First Minister Nicola Sturgeon has said a mass roll-out of rapid coronavirus testing is still “quite some way” from being a reality.
The First Minister was asked about plans for tests that could deliver results within a few minutes rather than having to be sent to a laboratory.
UK Health Secretary Matt Hancock earlier mentioned a mass testing system in which those with a negative result would get a 24-hour “pass”, allowing them to attend events.
He said: “Under the mass-testing proposal you’d essentially get a pass to say ‘for the next 24 hours we are confident that you’re not infectious’. You might still be incubating it and get ill a week later.”
Mr Hancock added the UK Government is looking into technology that could allow tests to be turned around “essentially on the spot”.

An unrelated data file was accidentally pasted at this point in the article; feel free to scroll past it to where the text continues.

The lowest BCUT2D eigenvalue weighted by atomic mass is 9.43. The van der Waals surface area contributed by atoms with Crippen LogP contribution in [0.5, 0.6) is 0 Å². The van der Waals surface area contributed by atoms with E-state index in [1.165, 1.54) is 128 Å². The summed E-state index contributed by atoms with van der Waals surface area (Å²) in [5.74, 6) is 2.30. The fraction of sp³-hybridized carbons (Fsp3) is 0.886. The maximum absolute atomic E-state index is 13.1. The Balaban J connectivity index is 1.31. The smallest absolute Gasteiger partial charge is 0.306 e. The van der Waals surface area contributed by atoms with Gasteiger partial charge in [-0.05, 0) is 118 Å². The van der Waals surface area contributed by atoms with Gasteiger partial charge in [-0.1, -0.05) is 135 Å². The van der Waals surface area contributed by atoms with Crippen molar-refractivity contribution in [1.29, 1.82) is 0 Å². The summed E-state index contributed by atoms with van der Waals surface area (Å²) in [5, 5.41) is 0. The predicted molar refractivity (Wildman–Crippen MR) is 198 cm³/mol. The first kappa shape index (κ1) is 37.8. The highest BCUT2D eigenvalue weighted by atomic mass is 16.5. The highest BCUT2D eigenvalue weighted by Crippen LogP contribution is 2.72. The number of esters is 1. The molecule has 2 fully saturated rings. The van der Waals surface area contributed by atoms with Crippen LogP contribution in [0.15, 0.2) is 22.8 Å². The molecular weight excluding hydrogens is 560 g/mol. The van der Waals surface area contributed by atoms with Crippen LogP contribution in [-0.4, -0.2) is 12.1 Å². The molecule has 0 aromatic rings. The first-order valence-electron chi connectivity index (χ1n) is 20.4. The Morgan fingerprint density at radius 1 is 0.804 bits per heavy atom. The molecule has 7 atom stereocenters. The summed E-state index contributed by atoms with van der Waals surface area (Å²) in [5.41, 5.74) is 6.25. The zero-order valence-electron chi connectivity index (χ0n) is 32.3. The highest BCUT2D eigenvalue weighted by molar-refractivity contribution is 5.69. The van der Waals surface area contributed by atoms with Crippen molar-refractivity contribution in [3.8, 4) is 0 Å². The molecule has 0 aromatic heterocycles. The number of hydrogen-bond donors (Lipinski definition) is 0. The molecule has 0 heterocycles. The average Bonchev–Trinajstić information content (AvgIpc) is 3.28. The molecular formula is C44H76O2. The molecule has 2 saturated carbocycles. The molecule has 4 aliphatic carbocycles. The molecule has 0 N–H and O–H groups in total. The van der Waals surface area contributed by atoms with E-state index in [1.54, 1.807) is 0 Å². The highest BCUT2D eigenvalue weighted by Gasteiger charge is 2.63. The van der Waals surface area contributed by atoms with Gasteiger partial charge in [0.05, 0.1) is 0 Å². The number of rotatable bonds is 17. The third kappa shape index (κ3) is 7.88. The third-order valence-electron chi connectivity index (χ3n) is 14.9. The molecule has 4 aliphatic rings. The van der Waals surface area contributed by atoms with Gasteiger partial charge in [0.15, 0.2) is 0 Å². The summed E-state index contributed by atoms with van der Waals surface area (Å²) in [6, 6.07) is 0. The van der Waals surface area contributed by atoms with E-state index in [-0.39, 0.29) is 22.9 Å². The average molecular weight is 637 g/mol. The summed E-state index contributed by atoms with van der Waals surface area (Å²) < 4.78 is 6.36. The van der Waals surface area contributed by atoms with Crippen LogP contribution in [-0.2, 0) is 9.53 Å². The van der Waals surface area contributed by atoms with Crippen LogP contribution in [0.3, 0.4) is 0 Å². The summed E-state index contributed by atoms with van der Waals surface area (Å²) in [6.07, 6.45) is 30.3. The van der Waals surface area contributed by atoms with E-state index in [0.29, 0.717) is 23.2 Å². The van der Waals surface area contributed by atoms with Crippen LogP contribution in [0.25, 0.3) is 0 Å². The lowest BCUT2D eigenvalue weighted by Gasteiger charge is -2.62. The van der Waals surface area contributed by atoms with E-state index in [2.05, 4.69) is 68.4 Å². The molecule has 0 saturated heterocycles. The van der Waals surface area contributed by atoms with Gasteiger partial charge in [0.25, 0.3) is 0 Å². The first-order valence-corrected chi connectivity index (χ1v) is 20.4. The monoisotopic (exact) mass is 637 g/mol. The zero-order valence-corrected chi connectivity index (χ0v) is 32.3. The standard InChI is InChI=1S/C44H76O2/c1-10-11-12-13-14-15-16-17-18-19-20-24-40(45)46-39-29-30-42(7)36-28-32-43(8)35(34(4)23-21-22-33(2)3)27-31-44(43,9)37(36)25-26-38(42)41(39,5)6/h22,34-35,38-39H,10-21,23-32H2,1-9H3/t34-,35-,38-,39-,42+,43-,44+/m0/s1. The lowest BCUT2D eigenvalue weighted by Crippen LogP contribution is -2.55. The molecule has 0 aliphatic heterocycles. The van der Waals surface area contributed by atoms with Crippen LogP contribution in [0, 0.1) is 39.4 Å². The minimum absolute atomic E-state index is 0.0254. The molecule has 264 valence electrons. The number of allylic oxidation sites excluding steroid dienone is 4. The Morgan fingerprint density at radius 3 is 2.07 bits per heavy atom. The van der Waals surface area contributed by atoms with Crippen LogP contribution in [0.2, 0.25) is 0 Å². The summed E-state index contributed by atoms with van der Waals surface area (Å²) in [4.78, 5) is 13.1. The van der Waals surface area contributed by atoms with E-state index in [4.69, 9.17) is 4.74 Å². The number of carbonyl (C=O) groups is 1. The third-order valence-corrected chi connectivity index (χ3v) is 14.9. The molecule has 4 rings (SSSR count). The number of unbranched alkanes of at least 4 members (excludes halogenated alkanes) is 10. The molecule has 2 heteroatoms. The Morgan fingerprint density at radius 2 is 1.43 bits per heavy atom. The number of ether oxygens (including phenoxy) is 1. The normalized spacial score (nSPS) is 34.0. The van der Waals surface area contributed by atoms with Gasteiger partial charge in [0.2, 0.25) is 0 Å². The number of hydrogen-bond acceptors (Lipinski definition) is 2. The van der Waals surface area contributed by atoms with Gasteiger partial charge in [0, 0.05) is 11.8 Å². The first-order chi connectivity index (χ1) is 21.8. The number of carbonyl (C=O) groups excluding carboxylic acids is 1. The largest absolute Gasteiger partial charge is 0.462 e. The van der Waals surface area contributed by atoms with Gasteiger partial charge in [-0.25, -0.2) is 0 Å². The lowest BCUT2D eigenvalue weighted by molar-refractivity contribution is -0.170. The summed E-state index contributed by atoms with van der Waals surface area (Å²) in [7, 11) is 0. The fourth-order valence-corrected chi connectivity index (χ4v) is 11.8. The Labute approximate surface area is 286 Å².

Speaking at the Scottish Government’s coronavirus briefing in Edinburgh on Monday, Ms Sturgeon said her administration is in discussions with the UK Government about a rapid testing system.
She said pilot work is under way.
“We are as keen as anybody to see these kinds of scientific developments give us more solutions to Covid than we have right now,” the First Minister said.
“But we have to be realistic, we are still quite some way from that being a reality on a mass scale across the country.”
Discussing a vaccine, she said: “We all hope there will be an effective vaccine as quickly as possible.
“But we cannot right now bank on it, just as we can’t bank on some of these other scientific developments.”
Mr Hancock said a Covid-19 vaccine is most likely to be ready in the early months of next year.
Scotland’s chief medical officer, Dr Gregor Smith, said research around a vaccine for the virus looks promising.
He told the Scottish Government’s briefing: “The signs at this stage in relation to the development of a vaccine are very encouraging.
“It’s important that we continue to plan for the presence of a vaccine – but we shouldn’t rely wholly on that.”